• Dimensions: The wing area (in sqft) and the wing span (in ft).
  • Weight data: The maximum weight MTOW (in lbs) as well as the empty weight (also in lbs).
  • Maximum lift data: The stall speed - clean and full flaps (in kcas) - at maximum weight.
  • Engine data: The maximum engine power (in hp), the thrust (in lbs), or the torque (in ftlbs).
  • Propeller: Size and angle, and for a constant speed the minimum and maximum angle.
  • Full power performance data, specifically: The maximum speed (in kcas), the maximum climb performance (in ft per minute), the cruise speed (in kcas), and the maximum climb speed \(V_y\) (in kcas).
  • Aerodynamic performance data, specifically the best glide ratio, and best glide speed (in kcas).
  • The deflection angles for the different control surfaces: elevator, ailerons, spoilers, and rudder (in degrees).
  • Surface area of the horizontal tail, vertical tail, elevator, rudder and ailerons (in sqft). It's worth noting that if you can't find the exact values, you can get a very close approximation after modelling the plane using the tools in your 3D model editor after the model has been created.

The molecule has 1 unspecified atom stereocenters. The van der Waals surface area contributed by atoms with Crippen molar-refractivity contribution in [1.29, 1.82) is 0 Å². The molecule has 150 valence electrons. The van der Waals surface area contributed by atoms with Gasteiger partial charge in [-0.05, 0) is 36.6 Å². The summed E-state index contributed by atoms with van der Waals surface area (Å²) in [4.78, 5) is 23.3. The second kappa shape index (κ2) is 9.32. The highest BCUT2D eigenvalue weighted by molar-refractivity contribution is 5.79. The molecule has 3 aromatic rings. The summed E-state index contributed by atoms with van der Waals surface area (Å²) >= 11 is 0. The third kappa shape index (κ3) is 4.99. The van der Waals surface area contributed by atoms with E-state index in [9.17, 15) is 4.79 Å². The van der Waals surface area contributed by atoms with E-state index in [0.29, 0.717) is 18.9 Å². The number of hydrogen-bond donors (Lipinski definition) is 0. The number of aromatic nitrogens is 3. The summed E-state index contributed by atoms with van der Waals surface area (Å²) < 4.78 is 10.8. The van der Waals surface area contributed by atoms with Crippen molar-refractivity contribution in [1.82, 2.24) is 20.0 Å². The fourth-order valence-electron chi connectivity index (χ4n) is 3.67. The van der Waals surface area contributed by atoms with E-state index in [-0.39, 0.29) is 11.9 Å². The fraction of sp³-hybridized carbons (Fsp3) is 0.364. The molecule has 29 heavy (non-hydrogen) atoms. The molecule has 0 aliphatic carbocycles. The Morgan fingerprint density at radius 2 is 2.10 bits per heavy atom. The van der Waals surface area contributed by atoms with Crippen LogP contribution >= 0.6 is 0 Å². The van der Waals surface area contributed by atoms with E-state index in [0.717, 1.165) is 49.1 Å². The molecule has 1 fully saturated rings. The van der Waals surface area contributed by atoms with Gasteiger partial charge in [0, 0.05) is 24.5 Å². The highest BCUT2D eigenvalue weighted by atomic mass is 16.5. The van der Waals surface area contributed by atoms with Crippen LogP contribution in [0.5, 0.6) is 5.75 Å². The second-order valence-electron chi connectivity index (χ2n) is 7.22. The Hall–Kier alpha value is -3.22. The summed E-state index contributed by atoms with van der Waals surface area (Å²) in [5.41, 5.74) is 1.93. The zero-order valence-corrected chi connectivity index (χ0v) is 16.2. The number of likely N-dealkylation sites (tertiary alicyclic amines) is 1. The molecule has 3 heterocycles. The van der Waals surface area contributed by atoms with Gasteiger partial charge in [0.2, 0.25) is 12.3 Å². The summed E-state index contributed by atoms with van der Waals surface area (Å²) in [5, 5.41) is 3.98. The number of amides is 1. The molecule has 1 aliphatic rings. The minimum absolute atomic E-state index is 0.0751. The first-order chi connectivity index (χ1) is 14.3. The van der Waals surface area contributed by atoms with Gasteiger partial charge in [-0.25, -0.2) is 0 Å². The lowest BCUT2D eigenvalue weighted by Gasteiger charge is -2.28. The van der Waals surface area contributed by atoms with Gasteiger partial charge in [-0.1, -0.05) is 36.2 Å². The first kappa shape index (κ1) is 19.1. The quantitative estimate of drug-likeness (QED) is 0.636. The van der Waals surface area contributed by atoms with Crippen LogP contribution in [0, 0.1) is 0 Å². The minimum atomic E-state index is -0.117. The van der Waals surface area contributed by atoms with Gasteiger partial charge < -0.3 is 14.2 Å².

• CG forward and aft limits in %MAC.



Plane Performance Spreadsheet

One final tool that you should have prepared is the supplied PlanePerformance.xlsx file:

The Plane Performance SpreadsheetThis spreadsheet can be used to calculate many parameters that cannot be directly found in the POH or anywhere else. Essentially all you have to do is fill in the fields marked in blue (stall speeds, wing area, Oswald Efficiency Factor, etc...) and from that you can find the \({C_l}\) max 1, the Delta lift, \(C_{D0}\) and the Delta Drag. These things will be explained in more detail later in this tutorial, but for now, ensure that you have this file and take a moment to look it over.